The two Dave Clark Five songs on the album are probably only included because they shared the same Epic label with Buddy Morrow. If he was on MGM, there would have been two Herman’s Hermits records. Either way, this one doesn’t really make me feel glad all over.
Cost: $2, $580 Remaining
Looking Glass, Looking Glass, Epic KE-31320, 1972
By far one of the most popular one hit wonder hits of all time is Brandy. I would bet money that it’s been played on the air every day since it was released in May, 1972. With a song that great, that has multi-generational appeal, how is it that the band who made it almost completely forgotten? To be fair, until I (just) watched a vintage clip of them singing their fine girl, I had no idea who in the band did what. Even though I probably would have picked this photo out of a line-up as being the one and only Looking Glass.
But I do have a theory as to why they only had the one hit (yes, I know they had a charting follow-up single, but who the hell knows what that was). It’s because the rest of the album doesn’t sound like their hit. It doesn’t sound like the same band did the other songs, like they were recorded a few years before. I think this is true for a lot of one hit wonders. Back when people bought CDs, many of the bought the Sheryl Crow album that had All I Wanna Do on it, and dumped it quickly. The rest of that record was harsh compared to the one song people know.
So the Looking Glass cracked up after this, but it’s still a heck of a single. Owning this album makes the case for only collecting 45s of groups like this, but I’m glad I found this one. Every record collection needs as much Brandy as possible.
Fun Fact: Brandy as a girl’s name went from #353 in popularity in 1971 to #82 by 1973. So if you’re named Brandy and you’re 43-44 years old, this record is probably where you got your name from.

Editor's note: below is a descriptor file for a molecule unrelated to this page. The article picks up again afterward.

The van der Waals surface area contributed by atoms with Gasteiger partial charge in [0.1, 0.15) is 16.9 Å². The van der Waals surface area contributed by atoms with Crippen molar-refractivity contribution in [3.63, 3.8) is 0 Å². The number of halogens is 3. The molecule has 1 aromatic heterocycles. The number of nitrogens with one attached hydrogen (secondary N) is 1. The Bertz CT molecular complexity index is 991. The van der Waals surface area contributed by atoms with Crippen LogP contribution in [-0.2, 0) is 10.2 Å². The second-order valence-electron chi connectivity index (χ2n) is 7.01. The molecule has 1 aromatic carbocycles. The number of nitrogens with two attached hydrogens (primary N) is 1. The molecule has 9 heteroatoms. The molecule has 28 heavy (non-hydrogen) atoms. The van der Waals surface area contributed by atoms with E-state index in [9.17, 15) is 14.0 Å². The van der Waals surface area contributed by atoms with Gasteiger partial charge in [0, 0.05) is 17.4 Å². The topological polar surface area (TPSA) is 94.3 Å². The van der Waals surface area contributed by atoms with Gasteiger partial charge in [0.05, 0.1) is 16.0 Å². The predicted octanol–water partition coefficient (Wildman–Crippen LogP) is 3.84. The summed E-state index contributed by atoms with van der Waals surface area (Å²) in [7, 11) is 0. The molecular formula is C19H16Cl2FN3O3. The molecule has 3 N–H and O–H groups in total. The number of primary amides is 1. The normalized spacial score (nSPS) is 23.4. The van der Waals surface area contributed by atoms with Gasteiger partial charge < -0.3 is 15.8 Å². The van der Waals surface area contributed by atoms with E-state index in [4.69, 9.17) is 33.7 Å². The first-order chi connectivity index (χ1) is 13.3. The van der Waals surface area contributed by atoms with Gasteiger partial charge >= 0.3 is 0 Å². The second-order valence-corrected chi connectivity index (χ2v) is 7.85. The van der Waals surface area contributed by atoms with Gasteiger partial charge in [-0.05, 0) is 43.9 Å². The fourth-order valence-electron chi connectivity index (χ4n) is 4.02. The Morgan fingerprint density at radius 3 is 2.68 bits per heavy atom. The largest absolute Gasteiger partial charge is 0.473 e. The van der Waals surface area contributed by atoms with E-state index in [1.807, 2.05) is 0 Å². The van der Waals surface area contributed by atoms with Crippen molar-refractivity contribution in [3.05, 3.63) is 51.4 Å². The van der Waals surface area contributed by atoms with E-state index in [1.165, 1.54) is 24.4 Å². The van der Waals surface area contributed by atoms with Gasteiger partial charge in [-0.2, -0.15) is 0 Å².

Cost: $2, $759 Remaining
Mike Douglas, The Men In My Little Girl’s Life, Epic LN-24186, 1966
January, 1966, and the Top 10 has hits by The Beatles, The Beach Boys, Simon & Garfunkel, oh, and a record by the host of a local Philadelphia afternoon talk show host. Mike Douglas was a fairly big name at the tail end of the Big Band area, but by the early 50s, he found himself trying to maintain a career, when a local tv station in Cleveland hired him to do an afternoon variety talk show. TV led to a recording deal with Epic Records.
The Mike Douglas Show did really well, and by 1965 it was being nationally syndicated. It was cheap to produce, but it attracted really big names while creating a genre all on it’s own. There probably would be no Oprah without Mike Douglas. This record, though, was really from another time.
It’s just a big bunch of schmaltz. I’m sure it was bought by fathers who didn’t relate to Simon & Garfunkel and bought this to maintain a sense of control. In the end though, the woodstock generation grew up and life moved on. This is more of a novelty record now, hilarious in it’s imagery, and why you pretty much have to buy this record to be able to hear.
Cost: $2, $843 Remaining